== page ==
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Swedish fintech startup devises credit card for sustainability

Doconomy’s DO Black card is the first credit card to stop the card owner from overspending to a level that poses potential harm to the planet. Unlike other credit cards, the limitation does not relate to the user’s available funds. Instead the restrictions apply to the levels of carbon dioxide emissions caused by the card owner’s likely consumption.

The aim is for the DO Black credit card is to act as a tool to ensure the understanding and reduction of each card owner’s impact on the planet, and the scheme is supported by the United Nations.

For users who remain within the card’s carbon spending limits, there are financial incentives called ‘DO credits’, which can be used as a digital payment at connected stores. The card works as part of the MasterCard family.

As well as placing restrictions on card use against certain goods, each time the card is used, card owners will be prompted to compensate for their greenhouse gas emissions. This is via opting to help fund projects meeting the criteria of United Nations certified green projects. Such projects include cleaner-burning cookstoves, wind-generated electricity and clean waste disposal solutions.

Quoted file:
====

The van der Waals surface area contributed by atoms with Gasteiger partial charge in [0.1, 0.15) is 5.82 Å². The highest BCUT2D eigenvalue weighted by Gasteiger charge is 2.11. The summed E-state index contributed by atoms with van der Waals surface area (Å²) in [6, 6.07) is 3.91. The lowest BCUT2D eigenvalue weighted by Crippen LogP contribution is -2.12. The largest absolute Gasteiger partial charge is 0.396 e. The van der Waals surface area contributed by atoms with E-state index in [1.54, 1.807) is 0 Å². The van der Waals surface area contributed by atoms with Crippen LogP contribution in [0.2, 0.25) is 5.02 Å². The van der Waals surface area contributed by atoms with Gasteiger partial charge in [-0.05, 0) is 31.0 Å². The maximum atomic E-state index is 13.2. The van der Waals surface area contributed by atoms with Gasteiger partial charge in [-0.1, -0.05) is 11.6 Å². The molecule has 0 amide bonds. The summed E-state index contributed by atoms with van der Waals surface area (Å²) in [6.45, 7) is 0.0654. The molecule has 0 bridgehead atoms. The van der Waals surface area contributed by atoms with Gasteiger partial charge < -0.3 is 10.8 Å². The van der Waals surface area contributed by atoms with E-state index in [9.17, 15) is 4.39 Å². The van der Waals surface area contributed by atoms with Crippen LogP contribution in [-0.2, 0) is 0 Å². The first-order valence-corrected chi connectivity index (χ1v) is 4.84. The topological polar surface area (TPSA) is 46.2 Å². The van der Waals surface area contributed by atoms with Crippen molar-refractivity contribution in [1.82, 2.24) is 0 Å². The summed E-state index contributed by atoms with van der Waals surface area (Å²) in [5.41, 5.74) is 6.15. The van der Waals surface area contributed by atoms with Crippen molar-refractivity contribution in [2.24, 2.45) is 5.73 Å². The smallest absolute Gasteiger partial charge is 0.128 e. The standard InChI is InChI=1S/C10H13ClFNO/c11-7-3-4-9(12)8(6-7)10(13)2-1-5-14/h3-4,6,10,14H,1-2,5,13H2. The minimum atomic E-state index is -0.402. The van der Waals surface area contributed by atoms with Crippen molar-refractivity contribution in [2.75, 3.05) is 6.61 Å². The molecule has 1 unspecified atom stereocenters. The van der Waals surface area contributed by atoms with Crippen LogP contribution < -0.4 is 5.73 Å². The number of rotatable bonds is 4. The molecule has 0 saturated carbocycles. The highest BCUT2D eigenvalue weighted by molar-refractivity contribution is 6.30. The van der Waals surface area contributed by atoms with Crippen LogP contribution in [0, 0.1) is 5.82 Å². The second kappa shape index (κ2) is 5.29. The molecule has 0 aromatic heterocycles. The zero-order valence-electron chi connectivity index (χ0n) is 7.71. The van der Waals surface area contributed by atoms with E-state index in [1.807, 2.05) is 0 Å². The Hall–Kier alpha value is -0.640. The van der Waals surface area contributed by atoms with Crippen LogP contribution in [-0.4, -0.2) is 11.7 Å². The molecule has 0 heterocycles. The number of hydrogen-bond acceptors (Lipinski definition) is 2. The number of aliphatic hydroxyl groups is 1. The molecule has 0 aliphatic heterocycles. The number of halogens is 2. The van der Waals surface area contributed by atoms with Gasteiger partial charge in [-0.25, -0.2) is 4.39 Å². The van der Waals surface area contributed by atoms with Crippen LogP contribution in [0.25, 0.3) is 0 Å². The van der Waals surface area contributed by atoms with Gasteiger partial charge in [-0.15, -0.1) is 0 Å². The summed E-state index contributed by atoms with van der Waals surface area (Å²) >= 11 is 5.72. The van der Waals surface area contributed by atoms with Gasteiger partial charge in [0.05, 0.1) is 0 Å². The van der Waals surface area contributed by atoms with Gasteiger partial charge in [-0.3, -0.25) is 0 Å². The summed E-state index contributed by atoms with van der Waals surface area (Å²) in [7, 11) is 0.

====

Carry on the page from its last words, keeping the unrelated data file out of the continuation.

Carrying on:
Commenting on the concept, UN Climate Change Executive Secretary Patricia Espinosa states: “Many companies are already taking steps to lower their emissions, and to create a more sustainable and resilient future. People are also thinking about the environment in their daily lives, including making more informed decisions about what they buy. That’s why we are pleased to welcome this initiative being undertaken by Doconomy.”

The card itself is also sustainable, manufactured from a bio-sourced material and printed with Air Ink (ink produce from recycled air pollution particles – unburned carbon soot that comes out of car exhaust pipes, chimneys and generators).

Written By

Dr. Tim Sandle is Digital Journal's Editor-at-Large for science news. Tim specializes in science, technology, environmental, and health journalism. He is additionally a practising microbiologist; and an author. He is also interested in history, politics and current affairs.

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